Reefal Microbial Crusts
Fine-grained, non-skeletal crusts, variously described as laminar micrite crusts, cements, stromatolite s, and microbialite s, are locally common in late Quaternary coral reefs. They occur on wave-swept margins in dark or low-light habitats, such as cavities and deep fore-reef slope surfaces. They have often been regarded as cements, but are now widely interpreted as microbial carbonates produced by heterotrophic bacterial communities. The crusts typically form at the end of active reef development, as late stage veneers on framework skeletons. They can be up to 20 cm thick, and locally constititute 80% of the reef structure. Crusts are particularly important in strengthening cavernous reef frameworks. Their development in poorly illuminated cavity and deepwater habitats suggests eukaryote competition for substrates. Their preferential development at wave-swept reef margins probably indicates the effect of increased carbonate saturation state by intense seawater flushing....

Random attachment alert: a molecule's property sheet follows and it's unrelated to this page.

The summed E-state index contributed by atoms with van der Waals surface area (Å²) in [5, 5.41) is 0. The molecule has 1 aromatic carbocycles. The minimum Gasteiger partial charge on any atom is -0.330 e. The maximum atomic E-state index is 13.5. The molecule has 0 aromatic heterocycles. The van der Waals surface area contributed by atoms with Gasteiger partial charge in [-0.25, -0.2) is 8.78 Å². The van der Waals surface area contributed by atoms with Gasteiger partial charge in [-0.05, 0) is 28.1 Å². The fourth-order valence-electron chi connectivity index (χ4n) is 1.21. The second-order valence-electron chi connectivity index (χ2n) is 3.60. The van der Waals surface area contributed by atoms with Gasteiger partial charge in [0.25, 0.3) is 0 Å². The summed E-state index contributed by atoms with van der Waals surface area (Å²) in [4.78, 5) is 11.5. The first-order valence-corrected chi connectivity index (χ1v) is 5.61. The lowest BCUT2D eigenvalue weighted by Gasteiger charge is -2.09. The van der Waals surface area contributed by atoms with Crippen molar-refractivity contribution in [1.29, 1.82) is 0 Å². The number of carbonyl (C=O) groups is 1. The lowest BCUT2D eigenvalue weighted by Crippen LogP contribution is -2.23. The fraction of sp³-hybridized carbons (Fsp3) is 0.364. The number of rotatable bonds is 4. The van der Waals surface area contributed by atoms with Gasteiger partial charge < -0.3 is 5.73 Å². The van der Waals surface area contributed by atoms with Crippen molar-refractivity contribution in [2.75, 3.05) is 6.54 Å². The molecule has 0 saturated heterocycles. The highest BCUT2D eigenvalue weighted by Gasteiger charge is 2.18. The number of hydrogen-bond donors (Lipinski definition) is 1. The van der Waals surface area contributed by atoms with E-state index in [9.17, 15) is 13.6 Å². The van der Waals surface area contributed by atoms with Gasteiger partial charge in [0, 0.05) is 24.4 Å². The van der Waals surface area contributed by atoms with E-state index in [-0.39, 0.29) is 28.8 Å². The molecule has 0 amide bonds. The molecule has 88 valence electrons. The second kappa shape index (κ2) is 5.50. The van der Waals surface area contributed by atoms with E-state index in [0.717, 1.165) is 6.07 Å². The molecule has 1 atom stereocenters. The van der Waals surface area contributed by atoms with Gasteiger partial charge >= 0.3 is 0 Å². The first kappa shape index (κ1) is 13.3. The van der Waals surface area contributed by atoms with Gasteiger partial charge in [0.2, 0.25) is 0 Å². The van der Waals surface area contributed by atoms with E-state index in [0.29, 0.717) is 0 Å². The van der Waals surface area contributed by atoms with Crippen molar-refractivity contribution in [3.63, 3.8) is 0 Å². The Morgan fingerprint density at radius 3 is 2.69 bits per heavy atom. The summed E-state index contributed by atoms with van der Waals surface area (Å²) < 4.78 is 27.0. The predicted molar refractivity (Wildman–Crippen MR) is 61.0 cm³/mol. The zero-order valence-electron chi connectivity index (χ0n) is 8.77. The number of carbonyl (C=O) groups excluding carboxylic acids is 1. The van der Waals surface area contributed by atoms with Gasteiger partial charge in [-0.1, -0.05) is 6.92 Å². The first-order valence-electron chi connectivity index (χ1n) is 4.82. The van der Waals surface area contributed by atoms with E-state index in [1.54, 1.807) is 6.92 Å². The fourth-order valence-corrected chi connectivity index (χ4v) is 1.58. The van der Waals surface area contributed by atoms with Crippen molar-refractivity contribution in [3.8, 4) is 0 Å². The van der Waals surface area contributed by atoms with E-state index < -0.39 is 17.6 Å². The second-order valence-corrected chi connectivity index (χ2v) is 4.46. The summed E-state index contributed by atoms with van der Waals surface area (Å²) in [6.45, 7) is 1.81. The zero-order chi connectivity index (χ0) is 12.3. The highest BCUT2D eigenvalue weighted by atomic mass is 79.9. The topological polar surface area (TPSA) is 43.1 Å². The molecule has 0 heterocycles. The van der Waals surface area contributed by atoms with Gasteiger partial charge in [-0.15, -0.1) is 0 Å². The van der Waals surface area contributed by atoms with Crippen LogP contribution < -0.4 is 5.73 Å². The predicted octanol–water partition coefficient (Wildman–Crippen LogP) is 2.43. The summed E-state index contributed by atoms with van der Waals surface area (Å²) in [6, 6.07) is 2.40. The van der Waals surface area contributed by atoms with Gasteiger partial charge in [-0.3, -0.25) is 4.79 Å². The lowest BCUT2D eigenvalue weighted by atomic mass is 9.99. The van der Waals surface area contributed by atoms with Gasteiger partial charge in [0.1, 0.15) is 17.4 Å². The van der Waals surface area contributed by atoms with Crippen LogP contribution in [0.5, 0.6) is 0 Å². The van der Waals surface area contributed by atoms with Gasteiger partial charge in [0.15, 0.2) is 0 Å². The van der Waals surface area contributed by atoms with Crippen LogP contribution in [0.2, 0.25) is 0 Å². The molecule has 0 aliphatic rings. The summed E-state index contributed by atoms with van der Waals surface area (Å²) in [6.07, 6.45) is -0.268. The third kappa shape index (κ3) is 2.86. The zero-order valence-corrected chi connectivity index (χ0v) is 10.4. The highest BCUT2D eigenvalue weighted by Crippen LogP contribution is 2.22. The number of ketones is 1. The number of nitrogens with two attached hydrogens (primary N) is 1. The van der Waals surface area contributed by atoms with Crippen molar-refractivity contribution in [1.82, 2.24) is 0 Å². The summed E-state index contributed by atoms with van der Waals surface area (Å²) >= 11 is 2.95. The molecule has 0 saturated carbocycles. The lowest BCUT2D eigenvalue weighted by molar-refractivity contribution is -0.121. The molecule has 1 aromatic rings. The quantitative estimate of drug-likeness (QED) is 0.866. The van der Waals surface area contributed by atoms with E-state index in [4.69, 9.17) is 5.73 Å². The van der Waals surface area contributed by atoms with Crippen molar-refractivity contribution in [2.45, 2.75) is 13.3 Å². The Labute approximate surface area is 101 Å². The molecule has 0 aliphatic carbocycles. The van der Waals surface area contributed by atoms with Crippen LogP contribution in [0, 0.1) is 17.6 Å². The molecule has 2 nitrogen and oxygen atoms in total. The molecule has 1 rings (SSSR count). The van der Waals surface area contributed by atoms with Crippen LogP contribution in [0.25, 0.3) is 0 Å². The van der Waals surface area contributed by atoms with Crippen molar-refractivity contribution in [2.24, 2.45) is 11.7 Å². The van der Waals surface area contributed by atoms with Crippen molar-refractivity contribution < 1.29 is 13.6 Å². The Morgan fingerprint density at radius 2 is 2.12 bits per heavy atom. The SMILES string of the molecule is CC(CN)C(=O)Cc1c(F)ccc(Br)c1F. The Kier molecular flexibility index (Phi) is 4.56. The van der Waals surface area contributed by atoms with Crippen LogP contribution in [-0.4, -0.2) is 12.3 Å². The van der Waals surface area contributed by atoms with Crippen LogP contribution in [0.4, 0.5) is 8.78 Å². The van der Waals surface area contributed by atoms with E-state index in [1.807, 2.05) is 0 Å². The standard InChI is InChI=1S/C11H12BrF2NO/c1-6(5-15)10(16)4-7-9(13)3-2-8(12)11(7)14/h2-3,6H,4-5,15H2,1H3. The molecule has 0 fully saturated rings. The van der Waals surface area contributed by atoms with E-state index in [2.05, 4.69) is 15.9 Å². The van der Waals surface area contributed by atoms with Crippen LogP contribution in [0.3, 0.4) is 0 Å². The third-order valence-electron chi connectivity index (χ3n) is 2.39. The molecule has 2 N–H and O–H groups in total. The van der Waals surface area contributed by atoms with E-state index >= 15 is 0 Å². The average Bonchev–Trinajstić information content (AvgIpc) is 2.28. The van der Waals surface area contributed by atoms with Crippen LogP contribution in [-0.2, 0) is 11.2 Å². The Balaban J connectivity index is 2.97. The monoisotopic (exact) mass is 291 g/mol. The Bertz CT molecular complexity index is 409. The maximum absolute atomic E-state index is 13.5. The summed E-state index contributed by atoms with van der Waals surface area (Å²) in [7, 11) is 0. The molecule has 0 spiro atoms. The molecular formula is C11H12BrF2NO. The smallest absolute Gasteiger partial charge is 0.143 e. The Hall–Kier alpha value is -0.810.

I am grateful to Juan Carlos Braga and Jody Webster for advice on the manuscript.
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